The two novels could not be more distinct in either setting or tone: Lethem’s is a work of satirical and humorous science-fiction, set in a somewhat distant (if certainly recognizably possible) future which includes genetically mutated talking kangaroos and various psychological and medical uses of technology for humans as well; O’Brien’s is a tense psychological and historical thriller, focused on a Vietnam veteran turned politician whose career is destroyed by revelations of a My Lai like incident. O’Brien’s novelist-narrator is not even explicitly a detective, although he certainly has investigated extensively the novel’s central mysteries (which I wouldn’t dream of spoiling here!). But what both novels share is a fascinating use of the issue of memory itself to complicate and enrich their mystery plots: in Lethem’s work, a medical procedure that can erase memories and replace them with pre-fabricated narratives becomes both crucial to the detective’s ongoing investigations and instrumental to his narration, as he goes into a six-year cryogenic sleep in the middle of the novel and awakes on the other side of such a procedure; in O’Brien’s, virtually all of the central themes come down to the parallel questions first of the memories of war and their accompanying traumas and aftereffects and second to how much any individual or community can rely on memory to determine the truths of histories and lives.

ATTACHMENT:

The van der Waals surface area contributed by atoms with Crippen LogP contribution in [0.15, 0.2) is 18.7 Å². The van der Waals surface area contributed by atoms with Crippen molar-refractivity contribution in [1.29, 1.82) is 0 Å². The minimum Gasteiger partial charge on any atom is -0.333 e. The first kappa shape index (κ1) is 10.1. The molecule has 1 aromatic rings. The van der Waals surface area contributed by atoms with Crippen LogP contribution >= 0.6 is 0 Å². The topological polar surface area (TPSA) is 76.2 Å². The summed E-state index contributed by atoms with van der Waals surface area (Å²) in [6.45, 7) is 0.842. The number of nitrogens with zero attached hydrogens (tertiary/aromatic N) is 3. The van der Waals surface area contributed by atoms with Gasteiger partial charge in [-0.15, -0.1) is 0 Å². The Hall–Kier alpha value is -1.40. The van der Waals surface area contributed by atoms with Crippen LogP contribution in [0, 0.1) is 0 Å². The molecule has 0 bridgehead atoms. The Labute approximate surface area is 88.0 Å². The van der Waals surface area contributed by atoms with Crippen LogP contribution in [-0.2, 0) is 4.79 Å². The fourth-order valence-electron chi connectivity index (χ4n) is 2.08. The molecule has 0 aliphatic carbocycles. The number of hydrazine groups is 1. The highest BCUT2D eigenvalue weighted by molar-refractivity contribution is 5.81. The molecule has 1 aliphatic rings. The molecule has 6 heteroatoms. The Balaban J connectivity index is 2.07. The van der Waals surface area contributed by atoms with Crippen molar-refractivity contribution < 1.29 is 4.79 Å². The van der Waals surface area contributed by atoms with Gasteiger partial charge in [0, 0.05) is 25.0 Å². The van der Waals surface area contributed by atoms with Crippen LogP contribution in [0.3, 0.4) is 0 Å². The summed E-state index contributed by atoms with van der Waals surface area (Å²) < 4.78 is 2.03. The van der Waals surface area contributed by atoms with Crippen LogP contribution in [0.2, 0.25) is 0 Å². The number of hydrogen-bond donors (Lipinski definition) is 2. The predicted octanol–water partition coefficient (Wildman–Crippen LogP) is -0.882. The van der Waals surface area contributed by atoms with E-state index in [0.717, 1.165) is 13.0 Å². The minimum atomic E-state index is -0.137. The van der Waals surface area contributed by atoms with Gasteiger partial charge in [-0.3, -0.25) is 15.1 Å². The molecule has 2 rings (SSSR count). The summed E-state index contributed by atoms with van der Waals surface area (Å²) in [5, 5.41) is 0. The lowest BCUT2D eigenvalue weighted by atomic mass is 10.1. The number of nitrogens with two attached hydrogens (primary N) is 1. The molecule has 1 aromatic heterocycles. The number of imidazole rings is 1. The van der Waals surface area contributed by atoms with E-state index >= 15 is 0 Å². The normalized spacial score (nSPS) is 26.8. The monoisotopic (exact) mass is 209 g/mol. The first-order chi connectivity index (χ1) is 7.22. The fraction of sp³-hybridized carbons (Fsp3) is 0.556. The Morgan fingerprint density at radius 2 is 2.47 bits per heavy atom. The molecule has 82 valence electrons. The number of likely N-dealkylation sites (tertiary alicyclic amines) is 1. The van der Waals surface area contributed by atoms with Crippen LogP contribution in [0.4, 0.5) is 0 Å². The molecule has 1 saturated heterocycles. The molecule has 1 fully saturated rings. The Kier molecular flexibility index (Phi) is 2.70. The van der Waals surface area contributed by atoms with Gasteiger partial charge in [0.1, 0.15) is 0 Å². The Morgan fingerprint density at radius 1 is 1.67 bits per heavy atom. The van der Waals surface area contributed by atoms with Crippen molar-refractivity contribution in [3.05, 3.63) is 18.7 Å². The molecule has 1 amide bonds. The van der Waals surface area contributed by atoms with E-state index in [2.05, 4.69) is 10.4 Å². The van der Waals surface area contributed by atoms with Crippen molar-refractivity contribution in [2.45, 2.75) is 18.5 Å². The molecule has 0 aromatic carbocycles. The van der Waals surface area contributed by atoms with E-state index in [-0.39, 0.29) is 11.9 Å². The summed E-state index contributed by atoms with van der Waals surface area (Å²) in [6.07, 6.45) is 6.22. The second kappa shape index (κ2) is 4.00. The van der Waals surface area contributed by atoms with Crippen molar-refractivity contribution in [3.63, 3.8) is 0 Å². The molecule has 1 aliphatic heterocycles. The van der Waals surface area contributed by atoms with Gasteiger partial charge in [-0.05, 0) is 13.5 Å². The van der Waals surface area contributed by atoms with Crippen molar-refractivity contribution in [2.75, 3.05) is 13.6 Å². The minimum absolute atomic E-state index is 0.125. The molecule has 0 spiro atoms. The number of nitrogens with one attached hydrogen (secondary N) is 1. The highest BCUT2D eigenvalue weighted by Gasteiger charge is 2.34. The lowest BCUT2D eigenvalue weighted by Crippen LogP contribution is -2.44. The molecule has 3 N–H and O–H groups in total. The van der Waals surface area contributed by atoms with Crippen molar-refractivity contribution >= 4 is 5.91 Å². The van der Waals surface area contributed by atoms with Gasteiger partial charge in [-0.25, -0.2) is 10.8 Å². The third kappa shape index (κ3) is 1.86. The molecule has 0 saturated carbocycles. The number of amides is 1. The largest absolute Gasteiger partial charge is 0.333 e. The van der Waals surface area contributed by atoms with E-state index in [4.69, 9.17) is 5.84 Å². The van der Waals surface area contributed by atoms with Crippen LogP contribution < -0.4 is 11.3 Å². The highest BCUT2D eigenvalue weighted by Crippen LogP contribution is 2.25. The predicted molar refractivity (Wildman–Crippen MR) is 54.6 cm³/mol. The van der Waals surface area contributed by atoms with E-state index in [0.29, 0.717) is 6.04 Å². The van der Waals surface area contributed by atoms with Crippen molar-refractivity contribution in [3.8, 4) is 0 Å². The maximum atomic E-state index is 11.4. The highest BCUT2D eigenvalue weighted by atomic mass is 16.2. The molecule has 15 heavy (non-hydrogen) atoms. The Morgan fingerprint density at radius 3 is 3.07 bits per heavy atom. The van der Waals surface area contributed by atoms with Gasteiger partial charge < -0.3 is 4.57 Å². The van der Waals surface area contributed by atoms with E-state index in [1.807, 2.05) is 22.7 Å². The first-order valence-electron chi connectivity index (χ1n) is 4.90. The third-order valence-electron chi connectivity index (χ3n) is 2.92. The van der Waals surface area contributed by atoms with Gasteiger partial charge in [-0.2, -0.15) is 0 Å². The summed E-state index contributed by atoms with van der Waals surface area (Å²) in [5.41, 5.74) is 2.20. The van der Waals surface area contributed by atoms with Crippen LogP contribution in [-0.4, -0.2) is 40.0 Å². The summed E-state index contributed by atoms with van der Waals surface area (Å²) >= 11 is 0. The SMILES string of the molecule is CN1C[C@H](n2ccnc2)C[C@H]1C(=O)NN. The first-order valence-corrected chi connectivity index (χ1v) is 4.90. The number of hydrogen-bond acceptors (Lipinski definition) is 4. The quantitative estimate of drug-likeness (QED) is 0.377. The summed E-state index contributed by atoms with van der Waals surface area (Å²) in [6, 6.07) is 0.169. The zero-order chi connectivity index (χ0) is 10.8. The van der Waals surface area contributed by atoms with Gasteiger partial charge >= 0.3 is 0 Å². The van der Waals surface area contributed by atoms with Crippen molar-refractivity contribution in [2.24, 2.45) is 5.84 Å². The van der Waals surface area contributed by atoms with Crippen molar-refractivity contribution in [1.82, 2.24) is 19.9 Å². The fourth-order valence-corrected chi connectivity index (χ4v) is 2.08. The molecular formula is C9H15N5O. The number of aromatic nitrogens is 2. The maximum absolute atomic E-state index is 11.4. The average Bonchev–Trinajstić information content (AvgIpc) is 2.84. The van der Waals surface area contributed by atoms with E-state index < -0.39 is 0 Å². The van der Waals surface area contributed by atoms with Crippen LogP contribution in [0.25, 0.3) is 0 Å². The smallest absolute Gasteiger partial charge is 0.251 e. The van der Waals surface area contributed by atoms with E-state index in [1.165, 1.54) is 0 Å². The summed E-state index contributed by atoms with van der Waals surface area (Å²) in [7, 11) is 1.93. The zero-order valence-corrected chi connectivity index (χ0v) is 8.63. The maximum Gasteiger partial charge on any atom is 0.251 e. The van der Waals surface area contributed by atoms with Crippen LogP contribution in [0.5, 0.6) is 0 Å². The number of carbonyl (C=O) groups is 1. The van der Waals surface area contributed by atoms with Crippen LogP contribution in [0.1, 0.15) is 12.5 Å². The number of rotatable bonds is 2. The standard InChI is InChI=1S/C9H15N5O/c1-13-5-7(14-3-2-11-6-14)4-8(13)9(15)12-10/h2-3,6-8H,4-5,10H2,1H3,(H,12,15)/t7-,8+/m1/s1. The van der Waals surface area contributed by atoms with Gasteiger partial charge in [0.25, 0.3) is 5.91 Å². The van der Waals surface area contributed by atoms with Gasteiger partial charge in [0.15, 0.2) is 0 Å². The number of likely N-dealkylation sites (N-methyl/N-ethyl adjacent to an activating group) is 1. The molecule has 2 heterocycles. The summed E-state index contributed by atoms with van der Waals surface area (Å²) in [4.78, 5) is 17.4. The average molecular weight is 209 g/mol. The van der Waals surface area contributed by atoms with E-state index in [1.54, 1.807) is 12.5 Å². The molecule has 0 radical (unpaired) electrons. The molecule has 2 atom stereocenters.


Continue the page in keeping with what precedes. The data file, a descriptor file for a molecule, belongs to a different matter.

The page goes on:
It feels somewhat strange to link these two texts in this space, since O’Brien’s is deeply concerned with American history and culture and Lethem’s much less so (although it has plenty to say about life in Los Angeles in the late 20th century, as viewed through its futuristic fun-house mirror). If you’ve only got time for one, I recommend O’Brien, for that reason and just because it’s one of the best novels by one of our most important contemporary novelists. But they both rework the mystery genre in very fun and successful ways, and in so doing both have a lot to say about not only such books and their readers, but about the human identities and issues (like memory) to which they always connect. Next mysterious read tomorrow,
Ben
PS. What do you think? Other Beach Read nominees, mysterious or otherwise, you’d share?

Tuesday, June 20, 2017

June 20, 2017: Mysterious Beach Reads: Tony Hillerman



[For this year’s installment in my annual Beach Reads series, I wanted to focus on mystery authors and novels about which I’ve previously blogged in this space. Leading up a new post and author on Friday, and then one of my favorite crowd-sourced posts of the year—so add your Beach Read suggestions in comments, please!]
On a great mystery series that captures the lure of the Southwest, then and now.